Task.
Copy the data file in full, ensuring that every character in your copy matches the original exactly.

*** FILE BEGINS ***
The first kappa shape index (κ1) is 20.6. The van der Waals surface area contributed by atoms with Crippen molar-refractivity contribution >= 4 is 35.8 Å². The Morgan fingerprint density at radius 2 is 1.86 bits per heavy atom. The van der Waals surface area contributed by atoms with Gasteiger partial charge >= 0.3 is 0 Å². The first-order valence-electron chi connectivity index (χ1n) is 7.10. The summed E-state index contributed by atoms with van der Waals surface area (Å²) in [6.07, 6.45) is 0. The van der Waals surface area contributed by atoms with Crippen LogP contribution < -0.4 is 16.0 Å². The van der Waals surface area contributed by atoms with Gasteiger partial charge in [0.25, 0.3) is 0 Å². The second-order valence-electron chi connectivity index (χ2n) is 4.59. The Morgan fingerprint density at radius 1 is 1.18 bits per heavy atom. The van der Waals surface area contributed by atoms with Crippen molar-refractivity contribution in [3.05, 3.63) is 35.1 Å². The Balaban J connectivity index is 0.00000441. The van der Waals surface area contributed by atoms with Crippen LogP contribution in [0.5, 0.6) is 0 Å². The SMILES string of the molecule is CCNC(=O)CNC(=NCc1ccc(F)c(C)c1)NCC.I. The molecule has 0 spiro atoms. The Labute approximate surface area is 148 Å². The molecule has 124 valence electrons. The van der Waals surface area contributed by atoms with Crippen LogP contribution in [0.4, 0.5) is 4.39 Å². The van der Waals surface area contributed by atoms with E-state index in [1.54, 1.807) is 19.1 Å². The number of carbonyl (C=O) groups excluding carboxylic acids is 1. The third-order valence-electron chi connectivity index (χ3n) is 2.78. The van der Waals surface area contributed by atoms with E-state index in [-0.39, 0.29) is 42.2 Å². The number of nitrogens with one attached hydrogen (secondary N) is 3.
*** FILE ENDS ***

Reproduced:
The first kappa shape index (κ1) is 20.6. The van der Waals surface area contributed by atoms with Crippen molar-refractivity contribution >= 4 is 35.8 Å². The Morgan fingerprint density at radius 2 is 1.86 bits per heavy atom. The van der Waals surface area contributed by atoms with Gasteiger partial charge >= 0.3 is 0 Å². The first-order valence-electron chi connectivity index (χ1n) is 7.10. The summed E-state index contributed by atoms with van der Waals surface area (Å²) in [6.07, 6.45) is 0. The van der Waals surface area contributed by atoms with Crippen LogP contribution < -0.4 is 16.0 Å². The van der Waals surface area contributed by atoms with Gasteiger partial charge in [0.25, 0.3) is 0 Å². The second-order valence-electron chi connectivity index (χ2n) is 4.59. The Morgan fingerprint density at radius 1 is 1.18 bits per heavy atom. The van der Waals surface area contributed by atoms with Crippen molar-refractivity contribution in [3.05, 3.63) is 35.1 Å². The Balaban J connectivity index is 0.00000441. The van der Waals surface area contributed by atoms with Crippen LogP contribution in [0.5, 0.6) is 0 Å². The SMILES string of the molecule is CCNC(=O)CNC(=NCc1ccc(F)c(C)c1)NCC.I. The molecule has 0 spiro atoms. The Labute approximate surface area is 148 Å². The molecule has 124 valence electrons. The van der Waals surface area contributed by atoms with Crippen LogP contribution in [0.4, 0.5) is 4.39 Å². The van der Waals surface area contributed by atoms with E-state index in [1.54, 1.807) is 19.1 Å². The number of carbonyl (C=O) groups excluding carboxylic acids is 1. The third-order valence-electron chi connectivity index (χ3n) is 2.78. The van der Waals surface area contributed by atoms with E-state index in [-0.39, 0.29) is 42.2 Å². The number of nitrogens with one attached hydrogen (secondary N) is 3.